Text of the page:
‘No idea when you’ll get mail’

The post office building on East Hill Street.

The post office building on East Hill Street.


Tribune Staff Reporter


BAHAMAS Public Services Union (BPSU) President Kingsley Ferguson said yesterday he “has no idea” how people will receive their mail this week after employees at the General Post Office on East Hill Street protested for the third day running.

Mr Ferguson said it is not the union’s intention to “cause the public to suffer” but said workers have to do what is necessary to protect themselves. 

Transport and Local Government Minister Frankie Campbell told parliamentarians yesterday 17 islands will not receive their mail this week due to the workers’ strike. However, he urged members of the public not to “judge” the post office workers despite their “calculated mission”.

“They are getting the attention they deserve and I am satisfied that we should not be so quick to judge them, notwithstanding the fact that some 17 islands this week will not get the mail bag,” he said.

“But they know those people in the 17 islands, they are their cousins and their aunties. The people at the post office know that their actions are affecting their cousins in the islands so this is a calculated assignment or mission they are on. I want them to know that we are doing everything to bring the relief necessary to them in the shortest possible time.”

Dozens of employees at the “rat and mould infested” General Post Office demonstrated in front of Parliament yesterday, after days of protesting on East Hill Street, demanding the government either make the building habitable or move them immediately.

Mr Ferguson said the workers will not return to work despite a promise from the government that a resolution to the crisis is on the way.

Earlier this year, then-BPSU President John Pinder threatened industrial action if the government did not immediately relocate employees from the “unsanitary” building. At the time, he said his members were forced to work in a mould infested building with rats, termites and a leaking ceiling.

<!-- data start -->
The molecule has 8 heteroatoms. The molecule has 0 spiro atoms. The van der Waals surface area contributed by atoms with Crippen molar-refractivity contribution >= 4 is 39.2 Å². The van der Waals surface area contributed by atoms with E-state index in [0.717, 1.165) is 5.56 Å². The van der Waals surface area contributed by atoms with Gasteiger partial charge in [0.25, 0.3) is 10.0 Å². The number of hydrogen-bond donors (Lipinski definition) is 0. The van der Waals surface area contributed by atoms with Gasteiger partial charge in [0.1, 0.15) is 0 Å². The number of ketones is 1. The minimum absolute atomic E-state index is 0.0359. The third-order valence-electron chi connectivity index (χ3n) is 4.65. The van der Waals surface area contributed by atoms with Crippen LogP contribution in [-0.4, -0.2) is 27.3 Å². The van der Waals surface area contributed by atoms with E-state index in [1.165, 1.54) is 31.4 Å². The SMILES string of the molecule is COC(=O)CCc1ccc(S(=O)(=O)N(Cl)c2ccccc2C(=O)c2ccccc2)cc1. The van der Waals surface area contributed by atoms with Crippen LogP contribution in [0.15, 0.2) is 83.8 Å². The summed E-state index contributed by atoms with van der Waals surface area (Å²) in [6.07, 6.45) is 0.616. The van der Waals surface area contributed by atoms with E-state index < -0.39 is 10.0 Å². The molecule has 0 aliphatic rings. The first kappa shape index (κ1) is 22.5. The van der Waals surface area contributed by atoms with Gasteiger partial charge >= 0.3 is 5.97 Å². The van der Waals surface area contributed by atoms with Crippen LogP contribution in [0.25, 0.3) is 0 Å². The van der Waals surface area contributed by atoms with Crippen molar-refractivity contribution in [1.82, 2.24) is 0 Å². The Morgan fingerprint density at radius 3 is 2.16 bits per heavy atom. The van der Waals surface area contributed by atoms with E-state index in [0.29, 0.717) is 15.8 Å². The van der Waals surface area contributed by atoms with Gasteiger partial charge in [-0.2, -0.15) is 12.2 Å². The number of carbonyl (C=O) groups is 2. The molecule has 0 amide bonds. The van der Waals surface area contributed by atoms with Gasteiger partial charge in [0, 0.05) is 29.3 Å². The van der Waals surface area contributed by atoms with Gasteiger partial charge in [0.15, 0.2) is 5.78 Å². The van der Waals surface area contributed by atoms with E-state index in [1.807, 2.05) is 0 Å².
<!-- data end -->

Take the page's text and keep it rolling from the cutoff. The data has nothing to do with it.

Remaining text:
Since then, Mr Ferguson said things have become progressively worse and despite employees only working half days, many of them have reportedly developed respiratory issues because of the toxic environment.

“I spoke with the minister outside of Parliament and he told me that he understands we are doing what we have to do. We just want a building that is safe and healthy for persons to work in,” Mr Ferguson said on yesterday.

“It’s not the union’s intention to cause the public to suffer as a result of the demonstration but we have to do what we have to do what protect the persons working in the building. So the employees will go to work to every morning they just will not go inside the building. You cannot have people in there. I walked in there and my nose burned and my eyes hurt. You can look at these persons and see they are not well. I really cannot tell you when persons will get their mail. Unless they bring alternative staff, I really can’t tell you what will happen. I am going to reach out to them again this after to get a more definitive position as to what he government will do to address the concerns. Let them bring their office down here and let us go to the prime minster’s office. That is a solution, he is a doctor so he will know what to do when people get sick.”

In October, Bahamas Chamber of Commerce CEO Edison Sumner said reduced operations at the General Post Office are negatively affecting businesses, adding the chamber sees “no end in sight” to the problem.

The Christie administration, through a public private partnership, gave the green light to a project to relocate the General Post Office to the Independence Drive Shopping Centre off Tonique Williams Darling Highway.

However, the Minnis administration has halted that project, expressing concerns it was approved without due diligence. The government is now eyeing several alternate sites for the post office’s relocation.


Sickened 6 years, 8 months ago

Demolish that building. What a disgrace.

DaGoobs 6 years, 8 months ago

Demolished the Post Office building and replace it with what? I've said in these columns before that the Government owns a number of buildings and complexes in the East Hill Street/Parliament Street area that are in various stages of decay. Yes, a decision needs to be made about what to do with the Main Post Office Building but it is not alone. The Government also needs to decide what to do with the Rodney Bain Building on the the corner of Parliament and Shirley Streets, plus the Royal Victoria Gardens complex which has pretty much been abandoned except for the car park after all of the courts there moved to South Street. You also have the Ministry of Foreign Affairs building just east of Government House that probably needs maintenance work, to say nothing of Government House itself. This is a lot of valuable real estate just sitting around in various states of need for repair. What is going to be done with any or all of them?

Sickened 6 years, 8 months ago

"needs repair". Please! you don't repair a rotted, hazardous building - you demolish it!

sealice 6 years, 8 months ago

Come on - it's always been like that here, saying it now like it's something new.... Bahamian population in general has always felt that they have no idea when the mail ga reach!!!

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